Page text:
- The NK2 “Tinman” gene contributes to the circulatory system. It orchestrates heart development across many different phyla.
There is more to the story than just Hox and bodybuilder genes. Other “master” genes are shared across all animal phyla. These include genes for hormones, those that regulate cell type, those involved in signaling pathways, coloration, receptor mechanisms, and other DNA binding use cases. Together, these genes comprise the genetic toolkit: a set of genes responsible for the development of multicellular organisms.
Explaining the Cambrian Explosion
Often two different species will have a feature in common. Such facts can be explained in two different ways.
- Homology: the feature is shared because it was invented in a common ancestor of both species.
- Homoplasy (aka analogy, or convergent evolution): the feature was not derived from a common ancestor; it was invented separately and independently
One example of homology is having four limbs: our tetrapod ancestors were the first to try this new body plan. In contrast, the evolution of wings in birds and bats is an example of homoplasy – the common ancestor of these species was terrestrial. This example is nicely illustrated in a phylogeny:
Protostomes and deuterostomes use the very same Hox and bodybuilder genes. It is very unlikely that the exact same genetic toolkit was constructed twice. The most parsimonious explanation is homology. Their common ancestor, a bilateral symmetric population Urbilateria, also possessed this genetic toolkit. Specifically, we can safely conclude that Urbilateria had a toolkit if at least six or seven Hox genes, Pax-6, Distal-Less, Tinman, and a few hundred more bodybuilding genes.
Urbilaterians have not yet been found in the fossil record. However, we can do better than envisioning some featureless worm. We can use our knowledge of their genome to infer their body plans.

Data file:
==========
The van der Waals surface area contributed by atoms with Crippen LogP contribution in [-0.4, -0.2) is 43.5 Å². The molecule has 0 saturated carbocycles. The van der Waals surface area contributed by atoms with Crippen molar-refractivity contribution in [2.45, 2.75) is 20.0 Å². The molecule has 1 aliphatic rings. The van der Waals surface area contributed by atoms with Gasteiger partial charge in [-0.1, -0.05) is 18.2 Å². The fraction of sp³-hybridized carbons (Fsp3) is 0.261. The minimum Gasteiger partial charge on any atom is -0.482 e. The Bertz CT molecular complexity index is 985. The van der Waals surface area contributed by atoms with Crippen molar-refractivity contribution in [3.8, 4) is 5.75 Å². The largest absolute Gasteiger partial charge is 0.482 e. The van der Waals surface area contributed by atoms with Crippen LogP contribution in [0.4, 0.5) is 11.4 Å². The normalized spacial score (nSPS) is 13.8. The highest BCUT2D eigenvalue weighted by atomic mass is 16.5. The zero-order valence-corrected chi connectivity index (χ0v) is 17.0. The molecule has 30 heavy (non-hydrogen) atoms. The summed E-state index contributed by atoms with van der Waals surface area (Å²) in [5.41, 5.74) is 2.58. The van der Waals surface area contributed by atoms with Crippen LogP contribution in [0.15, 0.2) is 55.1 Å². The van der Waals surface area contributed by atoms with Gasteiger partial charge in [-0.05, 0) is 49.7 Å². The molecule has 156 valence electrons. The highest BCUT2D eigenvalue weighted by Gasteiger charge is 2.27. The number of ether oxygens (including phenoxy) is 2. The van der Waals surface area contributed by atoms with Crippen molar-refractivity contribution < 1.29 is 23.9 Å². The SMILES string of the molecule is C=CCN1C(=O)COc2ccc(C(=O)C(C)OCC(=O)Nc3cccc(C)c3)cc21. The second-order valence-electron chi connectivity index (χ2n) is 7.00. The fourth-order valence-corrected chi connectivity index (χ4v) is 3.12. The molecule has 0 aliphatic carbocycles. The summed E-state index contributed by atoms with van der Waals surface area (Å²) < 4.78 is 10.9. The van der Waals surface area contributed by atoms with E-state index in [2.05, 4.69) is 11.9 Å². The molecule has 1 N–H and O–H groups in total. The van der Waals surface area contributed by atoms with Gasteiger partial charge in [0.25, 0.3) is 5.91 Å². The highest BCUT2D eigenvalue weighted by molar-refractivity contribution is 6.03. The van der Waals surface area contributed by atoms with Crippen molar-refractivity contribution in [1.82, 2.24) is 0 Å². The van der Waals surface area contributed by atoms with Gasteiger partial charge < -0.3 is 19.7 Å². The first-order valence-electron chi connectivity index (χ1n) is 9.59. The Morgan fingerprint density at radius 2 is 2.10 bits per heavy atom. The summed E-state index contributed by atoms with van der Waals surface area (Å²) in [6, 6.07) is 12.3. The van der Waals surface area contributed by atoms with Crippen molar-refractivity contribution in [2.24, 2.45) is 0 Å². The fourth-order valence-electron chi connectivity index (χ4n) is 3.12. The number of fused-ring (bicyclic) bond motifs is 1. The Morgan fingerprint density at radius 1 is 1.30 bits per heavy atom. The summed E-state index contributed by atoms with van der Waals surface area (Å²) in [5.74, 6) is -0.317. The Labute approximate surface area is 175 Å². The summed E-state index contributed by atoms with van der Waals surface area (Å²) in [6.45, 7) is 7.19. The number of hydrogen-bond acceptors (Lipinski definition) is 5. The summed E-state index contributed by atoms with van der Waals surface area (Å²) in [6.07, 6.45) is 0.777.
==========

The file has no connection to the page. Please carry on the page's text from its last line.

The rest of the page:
Because Pax-6 resides in both branches of bilaterians, Urbilateria probably had some kind of light-sensing organ. Similar inferences from homologous genes adds more detail to this portrait. The first bilateral population probably had some form of appendage, a primitive heart, a through-gut with mouth and anus, and a diverse set of cell types (including photoreceptive, nerve, muscle, digestive, secretory, phagocytic, and contractile).
One of the great mysteries of evolutionary biology is the Cambrian Explosion, an adaptive radiation where dozens of new phyla appear in the fossil record in the span of about 40 million years. The genetic toolkit was fully in place by the time of the Cambrian Explosion. It seems likely that the compilation of the toolkit was a important prerequisite for such a radiation (although ecological factors surely also played a role).
Consider the evolution of the eye. Evolutionary biologists once thought eyes had evolved independently dozens or even hundreds of times. This remarkable feat of evolution was attributed to strong selective pressure: having a light-sensitive organ just pays off, and the selective pressure is overwhelming enough to induce many species towards the same end product.
But modern genomics has revealed that these “independent inventions” actually derive from the redeployment of the conserved Pax-6 gene. The diversity of modern eyes is the result of specializations built on top of this basic genetic framework.
More generally, the deep homology hypothesis suggests that the body organization of all bilaterians derives from a substantial swathe of genes that comprise our genetic toolkit. Bilaterians do not invent novel developmental regimens whole-cloth. Rather, once the full toolkit assembled, changes in phyla occurred via alterations of regulatory circuits.
This principle sharpens how scientists explore new hypotheses. For example, humans are unique among primates for our penchant for vocal mimicry (we can learn how to produce novel sounds). But our more distant relatives (parrots, even seals) practice vocal mimicry. Because so much of our genetic material is conserved, we cannot afford to ignore similarities with even our distant relatives.
Until next time.